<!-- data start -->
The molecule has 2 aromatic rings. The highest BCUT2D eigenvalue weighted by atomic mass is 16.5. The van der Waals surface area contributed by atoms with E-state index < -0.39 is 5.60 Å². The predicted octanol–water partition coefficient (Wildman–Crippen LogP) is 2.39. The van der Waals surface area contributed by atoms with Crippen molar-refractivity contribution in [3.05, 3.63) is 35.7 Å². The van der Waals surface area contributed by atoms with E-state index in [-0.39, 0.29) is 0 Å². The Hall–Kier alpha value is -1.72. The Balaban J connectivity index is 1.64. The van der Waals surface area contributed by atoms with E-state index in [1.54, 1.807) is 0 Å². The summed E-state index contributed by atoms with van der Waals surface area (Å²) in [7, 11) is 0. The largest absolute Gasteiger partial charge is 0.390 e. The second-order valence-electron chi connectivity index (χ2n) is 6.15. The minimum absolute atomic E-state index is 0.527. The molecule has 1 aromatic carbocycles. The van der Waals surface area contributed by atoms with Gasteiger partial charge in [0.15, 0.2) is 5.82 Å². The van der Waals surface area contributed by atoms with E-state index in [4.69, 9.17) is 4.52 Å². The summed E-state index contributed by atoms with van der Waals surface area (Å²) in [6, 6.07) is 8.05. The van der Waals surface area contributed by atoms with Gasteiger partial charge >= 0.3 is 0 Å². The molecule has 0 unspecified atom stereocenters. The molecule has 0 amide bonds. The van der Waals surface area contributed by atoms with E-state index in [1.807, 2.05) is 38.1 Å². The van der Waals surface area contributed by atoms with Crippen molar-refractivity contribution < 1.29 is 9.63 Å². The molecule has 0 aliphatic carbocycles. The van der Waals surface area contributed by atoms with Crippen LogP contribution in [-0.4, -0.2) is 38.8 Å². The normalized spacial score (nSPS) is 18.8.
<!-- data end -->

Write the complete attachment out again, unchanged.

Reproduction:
The molecule has 2 aromatic rings. The highest BCUT2D eigenvalue weighted by atomic mass is 16.5. The van der Waals surface area contributed by atoms with E-state index < -0.39 is 5.60 Å². The predicted octanol–water partition coefficient (Wildman–Crippen LogP) is 2.39. The van der Waals surface area contributed by atoms with Crippen molar-refractivity contribution in [3.05, 3.63) is 35.7 Å². The van der Waals surface area contributed by atoms with E-state index in [-0.39, 0.29) is 0 Å². The Hall–Kier alpha value is -1.72. The Balaban J connectivity index is 1.64. The van der Waals surface area contributed by atoms with E-state index in [1.54, 1.807) is 0 Å². The summed E-state index contributed by atoms with van der Waals surface area (Å²) in [7, 11) is 0. The largest absolute Gasteiger partial charge is 0.390 e. The second-order valence-electron chi connectivity index (χ2n) is 6.15. The minimum absolute atomic E-state index is 0.527. The molecule has 1 aromatic carbocycles. The van der Waals surface area contributed by atoms with Gasteiger partial charge in [0.15, 0.2) is 5.82 Å². The van der Waals surface area contributed by atoms with E-state index in [4.69, 9.17) is 4.52 Å². The summed E-state index contributed by atoms with van der Waals surface area (Å²) in [6, 6.07) is 8.05. The van der Waals surface area contributed by atoms with Gasteiger partial charge >= 0.3 is 0 Å². The molecule has 0 unspecified atom stereocenters. The molecule has 0 amide bonds. The van der Waals surface area contributed by atoms with E-state index in [1.807, 2.05) is 38.1 Å². The van der Waals surface area contributed by atoms with Crippen molar-refractivity contribution < 1.29 is 9.63 Å². The molecule has 0 aliphatic carbocycles. The van der Waals surface area contributed by atoms with Crippen LogP contribution in [-0.4, -0.2) is 38.8 Å². The normalized spacial score (nSPS) is 18.8.